At my house, bamboo is still a good thing; our issues with it are slight. The neighbors have a lovely stand, 30 feet tall. Lucky for us they installed a barrier when they planted. We love it, except during snowstorms when the laden canes lean over against our house and drop their snow loads down our necks and over our deck.

Our own stand of knee-high bamboo is more troublesome. It took forever to establish from a small sprig, but lately it has leapt forth. Now we must diligently lop off its thick, ropy tentacles to keep it in its place.

In Japan bamboo, with its interlocking network of rhizomes, is used for stabilizing steep slopes. Logic would seem to suggest it as a solution to bluff sloughing here. Local slope management experts discourage the idea. There’s just too much risk involved in using any introduced species to solve a problem. Think kudzu in the south, rabbits on San Juan Island, toads, and snakes, and … the list of quick-fix ideas that brought unintended consequences is endless.

Planting running bamboo without protection is asking for trouble. One moment the stuff is behaving demurely, the next it’s going postal.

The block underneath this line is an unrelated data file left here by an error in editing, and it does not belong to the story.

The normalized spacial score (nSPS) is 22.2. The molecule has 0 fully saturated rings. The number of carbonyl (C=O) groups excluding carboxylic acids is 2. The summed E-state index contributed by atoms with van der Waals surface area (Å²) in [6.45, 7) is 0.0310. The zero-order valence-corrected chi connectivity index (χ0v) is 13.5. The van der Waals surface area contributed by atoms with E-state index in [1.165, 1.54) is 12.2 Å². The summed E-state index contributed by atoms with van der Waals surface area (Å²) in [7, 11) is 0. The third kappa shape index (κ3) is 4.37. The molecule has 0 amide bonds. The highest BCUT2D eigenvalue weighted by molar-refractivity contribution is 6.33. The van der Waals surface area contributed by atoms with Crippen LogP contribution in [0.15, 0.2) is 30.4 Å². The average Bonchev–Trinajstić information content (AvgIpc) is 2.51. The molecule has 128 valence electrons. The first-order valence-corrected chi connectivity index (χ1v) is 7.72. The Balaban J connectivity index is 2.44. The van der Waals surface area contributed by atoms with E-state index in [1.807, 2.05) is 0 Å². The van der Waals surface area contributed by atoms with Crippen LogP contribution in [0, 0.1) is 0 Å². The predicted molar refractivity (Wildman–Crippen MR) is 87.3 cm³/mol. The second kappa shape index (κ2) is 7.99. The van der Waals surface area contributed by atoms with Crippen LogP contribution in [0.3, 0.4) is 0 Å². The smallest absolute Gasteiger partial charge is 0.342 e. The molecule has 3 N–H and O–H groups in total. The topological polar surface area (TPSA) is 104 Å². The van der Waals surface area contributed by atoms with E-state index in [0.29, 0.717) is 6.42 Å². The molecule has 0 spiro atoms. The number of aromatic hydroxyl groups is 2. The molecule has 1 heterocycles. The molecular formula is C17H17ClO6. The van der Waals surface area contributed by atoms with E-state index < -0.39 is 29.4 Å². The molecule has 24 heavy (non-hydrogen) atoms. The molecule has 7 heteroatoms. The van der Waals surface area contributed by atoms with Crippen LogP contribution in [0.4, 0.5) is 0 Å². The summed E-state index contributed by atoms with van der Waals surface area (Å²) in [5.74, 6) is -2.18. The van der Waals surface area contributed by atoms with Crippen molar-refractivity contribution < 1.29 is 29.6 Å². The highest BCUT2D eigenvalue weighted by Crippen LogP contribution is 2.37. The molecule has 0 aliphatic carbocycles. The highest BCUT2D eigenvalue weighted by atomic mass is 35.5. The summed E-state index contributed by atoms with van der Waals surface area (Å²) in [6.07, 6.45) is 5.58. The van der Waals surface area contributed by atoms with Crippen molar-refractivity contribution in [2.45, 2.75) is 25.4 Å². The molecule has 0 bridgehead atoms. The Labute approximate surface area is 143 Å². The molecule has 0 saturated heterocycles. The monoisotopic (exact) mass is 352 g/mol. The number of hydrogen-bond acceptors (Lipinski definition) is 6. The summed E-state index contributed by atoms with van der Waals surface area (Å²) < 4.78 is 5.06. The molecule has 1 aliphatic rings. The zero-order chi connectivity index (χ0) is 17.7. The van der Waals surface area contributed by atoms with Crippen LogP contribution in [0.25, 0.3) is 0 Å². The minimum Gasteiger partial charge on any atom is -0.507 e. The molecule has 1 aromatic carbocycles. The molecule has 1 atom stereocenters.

Our small monster, contained on one side by the aforementioned barrier and on the other by our driveway is, at the moment, manageable. We only need to control the ferocity at the upper and lower edges. But if we didn’t, what might happen?

A writer in British Columbia tells of her battle with the neighbor’s stand of timber bamboo.

“They tell you bamboo roots won’t go down more than 18-24 inches (roots do prefer to go sideways rather than down) BUT IT IS NOT TRUE. Not true of giant bamboos, anyway. To get around barriers, bamboo roots in my little grove have spread down almost three feet. Don’t underestimate its ability to do whatever it wants. It will get into the foundation of your house, and after spending a day tracking its roots with a shovel, you’ll dream about it at night. SEND PANDAS!”

Ah yes, we need cute, fluffy pandas here. What could go wrong?

For more information:

Washington State invasive species list: click here.

Invasive species are a contentious issue. View a pro-Spartina video: click here

Questions or comments for Tidal Life? E-mail: tidallife@whidbey.com.

For the Tidal Life blog — click here and to twitter — click here.

More in Life